Description of Netflix

Netflix, Inc. - Common Stock

Statistics of Netflix (YTD)

What do these metrics mean? [Read More] [Hide]

TotalReturn:

'Total return is the amount of value an investor earns from a security over a specific period, typically one year, when all distributions are reinvested. Total return is expressed as a percentage of the amount invested. For example, a total return of 20% means the security increased by 20% of its original value due to a price increase, distribution of dividends (if a stock), coupons (if a bond) or capital gains (if a fund). Total return is a strong measure of an investment’s overall performance.'

Applying this definition to our asset in some examples:
  • Looking at the total return, or increase in value of 488.3% in the last 5 years of Netflix, we see it is relatively higher, thus better in comparison to the benchmark SPY (67.2%)
  • During the last 3 years, the total return, or performance is 164.9%, which is greater, thus better than the value of 50.7% from the benchmark.

CAGR:

'The compound annual growth rate (CAGR) is a useful measure of growth over multiple time periods. It can be thought of as the growth rate that gets you from the initial investment value to the ending investment value if you assume that the investment has been compounding over the time period.'

Applying this definition to our asset in some examples:
  • Looking at the compounded annual growth rate (CAGR) of 42.6% in the last 5 years of Netflix, we see it is relatively higher, thus better in comparison to the benchmark SPY (10.8%)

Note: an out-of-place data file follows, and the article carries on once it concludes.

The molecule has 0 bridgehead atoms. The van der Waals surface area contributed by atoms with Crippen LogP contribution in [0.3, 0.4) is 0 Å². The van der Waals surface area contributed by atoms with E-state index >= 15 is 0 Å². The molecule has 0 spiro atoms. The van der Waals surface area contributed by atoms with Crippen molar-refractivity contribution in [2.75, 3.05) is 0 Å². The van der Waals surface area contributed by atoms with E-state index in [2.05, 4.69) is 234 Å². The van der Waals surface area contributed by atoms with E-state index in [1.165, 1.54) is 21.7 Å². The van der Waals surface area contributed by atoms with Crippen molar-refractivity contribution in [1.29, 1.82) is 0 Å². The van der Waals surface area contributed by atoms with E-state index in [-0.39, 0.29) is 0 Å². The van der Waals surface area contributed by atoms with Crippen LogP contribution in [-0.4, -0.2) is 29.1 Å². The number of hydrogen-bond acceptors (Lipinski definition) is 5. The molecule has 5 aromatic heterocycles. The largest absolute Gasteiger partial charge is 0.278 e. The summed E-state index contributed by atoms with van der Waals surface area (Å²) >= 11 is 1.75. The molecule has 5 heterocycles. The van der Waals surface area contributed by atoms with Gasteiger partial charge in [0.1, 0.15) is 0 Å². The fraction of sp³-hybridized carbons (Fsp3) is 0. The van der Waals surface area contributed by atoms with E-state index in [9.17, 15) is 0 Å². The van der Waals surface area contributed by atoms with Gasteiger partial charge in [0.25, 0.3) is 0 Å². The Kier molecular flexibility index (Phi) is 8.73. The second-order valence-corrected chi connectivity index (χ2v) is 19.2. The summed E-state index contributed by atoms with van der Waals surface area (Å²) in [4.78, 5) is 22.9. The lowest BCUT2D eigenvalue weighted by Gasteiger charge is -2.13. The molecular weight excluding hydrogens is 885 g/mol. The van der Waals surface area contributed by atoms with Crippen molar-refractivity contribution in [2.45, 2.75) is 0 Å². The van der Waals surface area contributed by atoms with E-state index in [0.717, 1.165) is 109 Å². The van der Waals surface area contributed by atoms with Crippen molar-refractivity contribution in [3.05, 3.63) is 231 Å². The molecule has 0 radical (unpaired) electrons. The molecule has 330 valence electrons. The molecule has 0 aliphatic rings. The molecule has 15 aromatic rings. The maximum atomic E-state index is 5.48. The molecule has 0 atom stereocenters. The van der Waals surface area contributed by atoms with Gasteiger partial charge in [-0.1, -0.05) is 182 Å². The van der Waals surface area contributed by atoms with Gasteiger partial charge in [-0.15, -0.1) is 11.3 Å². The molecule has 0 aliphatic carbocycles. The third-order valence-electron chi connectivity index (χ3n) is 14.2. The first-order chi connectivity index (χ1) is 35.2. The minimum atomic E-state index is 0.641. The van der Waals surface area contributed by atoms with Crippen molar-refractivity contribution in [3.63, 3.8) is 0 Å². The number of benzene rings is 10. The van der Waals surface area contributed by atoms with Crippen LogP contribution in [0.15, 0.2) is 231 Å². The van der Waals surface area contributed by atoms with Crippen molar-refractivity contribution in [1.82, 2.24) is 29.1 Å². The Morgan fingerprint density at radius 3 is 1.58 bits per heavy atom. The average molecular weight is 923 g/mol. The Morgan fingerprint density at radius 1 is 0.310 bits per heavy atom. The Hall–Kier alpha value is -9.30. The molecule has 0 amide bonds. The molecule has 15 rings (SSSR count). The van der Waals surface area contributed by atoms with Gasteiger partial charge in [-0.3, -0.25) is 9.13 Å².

• Compared with SPY (14.7%) in the period of the last 3 years, the compounded annual growth rate (CAGR) of 38.4% is higher, thus better.

Volatility:

'Volatility is a rate at which the price of a security increases or decreases for a given set of returns. Volatility is measured by calculating the standard deviation of the annualized returns over a given period of time. It shows the range to which the price of a security may increase or decrease. Volatility measures the risk of a security. It is used in option pricing formula to gauge the fluctuations in the returns of the underlying assets. Volatility indicates the pricing behavior of the security and helps estimate the fluctuations that may happen in a short period of time.'

Applying this definition to our asset in some examples:
  • The historical 30 days volatility over 5 years of Netflix is 41.7%, which is larger, thus worse compared to the benchmark SPY (13.5%) in the same period.
  • Looking at volatility in of 37% in the period of the last 3 years, we see it is relatively larger, thus worse in comparison to SPY (12.8%).

DownVol:

'Risk measures typically quantify the downside risk, whereas the standard deviation (an example of a deviation risk measure) measures both the upside and downside risk. Specifically, downside risk in our definition is the semi-deviation, that is the standard deviation of all negative returns.'

Using this definition on our asset we see for example: